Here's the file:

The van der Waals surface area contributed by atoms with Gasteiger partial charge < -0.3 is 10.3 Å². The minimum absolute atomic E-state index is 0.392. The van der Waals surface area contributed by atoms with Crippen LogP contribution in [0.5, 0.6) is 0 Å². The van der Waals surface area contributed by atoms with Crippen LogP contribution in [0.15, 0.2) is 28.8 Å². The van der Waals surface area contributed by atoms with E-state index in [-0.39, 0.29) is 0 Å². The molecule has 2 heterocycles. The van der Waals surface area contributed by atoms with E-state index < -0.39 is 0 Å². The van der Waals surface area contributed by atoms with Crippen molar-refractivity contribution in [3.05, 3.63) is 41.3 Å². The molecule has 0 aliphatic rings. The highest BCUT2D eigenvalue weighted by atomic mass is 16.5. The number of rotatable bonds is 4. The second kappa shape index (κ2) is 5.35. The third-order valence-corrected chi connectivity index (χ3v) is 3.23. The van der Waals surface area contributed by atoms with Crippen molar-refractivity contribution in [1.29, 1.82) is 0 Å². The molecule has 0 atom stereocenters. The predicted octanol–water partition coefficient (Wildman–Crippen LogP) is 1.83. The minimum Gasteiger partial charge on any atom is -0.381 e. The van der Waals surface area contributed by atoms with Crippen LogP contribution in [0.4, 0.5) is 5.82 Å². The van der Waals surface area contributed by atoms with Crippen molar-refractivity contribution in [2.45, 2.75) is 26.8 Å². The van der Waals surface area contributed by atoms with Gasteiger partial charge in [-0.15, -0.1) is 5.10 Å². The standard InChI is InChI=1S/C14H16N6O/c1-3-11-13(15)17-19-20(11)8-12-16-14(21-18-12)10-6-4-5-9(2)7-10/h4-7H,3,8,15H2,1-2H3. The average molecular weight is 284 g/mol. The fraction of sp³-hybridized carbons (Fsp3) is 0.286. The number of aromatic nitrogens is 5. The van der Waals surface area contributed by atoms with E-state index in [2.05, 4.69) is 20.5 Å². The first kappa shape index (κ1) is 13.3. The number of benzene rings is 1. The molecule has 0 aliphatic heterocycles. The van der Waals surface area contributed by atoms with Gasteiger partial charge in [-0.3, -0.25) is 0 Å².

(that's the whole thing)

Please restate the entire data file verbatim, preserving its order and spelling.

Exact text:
The van der Waals surface area contributed by atoms with Gasteiger partial charge < -0.3 is 10.3 Å². The minimum absolute atomic E-state index is 0.392. The van der Waals surface area contributed by atoms with Crippen LogP contribution in [0.5, 0.6) is 0 Å². The van der Waals surface area contributed by atoms with Crippen LogP contribution in [0.15, 0.2) is 28.8 Å². The van der Waals surface area contributed by atoms with E-state index in [-0.39, 0.29) is 0 Å². The molecule has 2 heterocycles. The van der Waals surface area contributed by atoms with E-state index < -0.39 is 0 Å². The van der Waals surface area contributed by atoms with Crippen molar-refractivity contribution in [3.05, 3.63) is 41.3 Å². The molecule has 0 aliphatic rings. The highest BCUT2D eigenvalue weighted by atomic mass is 16.5. The number of rotatable bonds is 4. The second kappa shape index (κ2) is 5.35. The third-order valence-corrected chi connectivity index (χ3v) is 3.23. The van der Waals surface area contributed by atoms with Crippen molar-refractivity contribution in [1.29, 1.82) is 0 Å². The molecule has 0 atom stereocenters. The predicted octanol–water partition coefficient (Wildman–Crippen LogP) is 1.83. The minimum Gasteiger partial charge on any atom is -0.381 e. The van der Waals surface area contributed by atoms with Crippen LogP contribution in [0.4, 0.5) is 5.82 Å². The van der Waals surface area contributed by atoms with Crippen molar-refractivity contribution in [2.45, 2.75) is 26.8 Å². The van der Waals surface area contributed by atoms with Gasteiger partial charge in [-0.15, -0.1) is 5.10 Å². The standard InChI is InChI=1S/C14H16N6O/c1-3-11-13(15)17-19-20(11)8-12-16-14(21-18-12)10-6-4-5-9(2)7-10/h4-7H,3,8,15H2,1-2H3. The average molecular weight is 284 g/mol. The fraction of sp³-hybridized carbons (Fsp3) is 0.286. The number of aromatic nitrogens is 5. The van der Waals surface area contributed by atoms with E-state index in [2.05, 4.69) is 20.5 Å². The first kappa shape index (κ1) is 13.3. The number of benzene rings is 1. The molecule has 0 aliphatic heterocycles. The van der Waals surface area contributed by atoms with Gasteiger partial charge in [-0.3, -0.25) is 0 Å².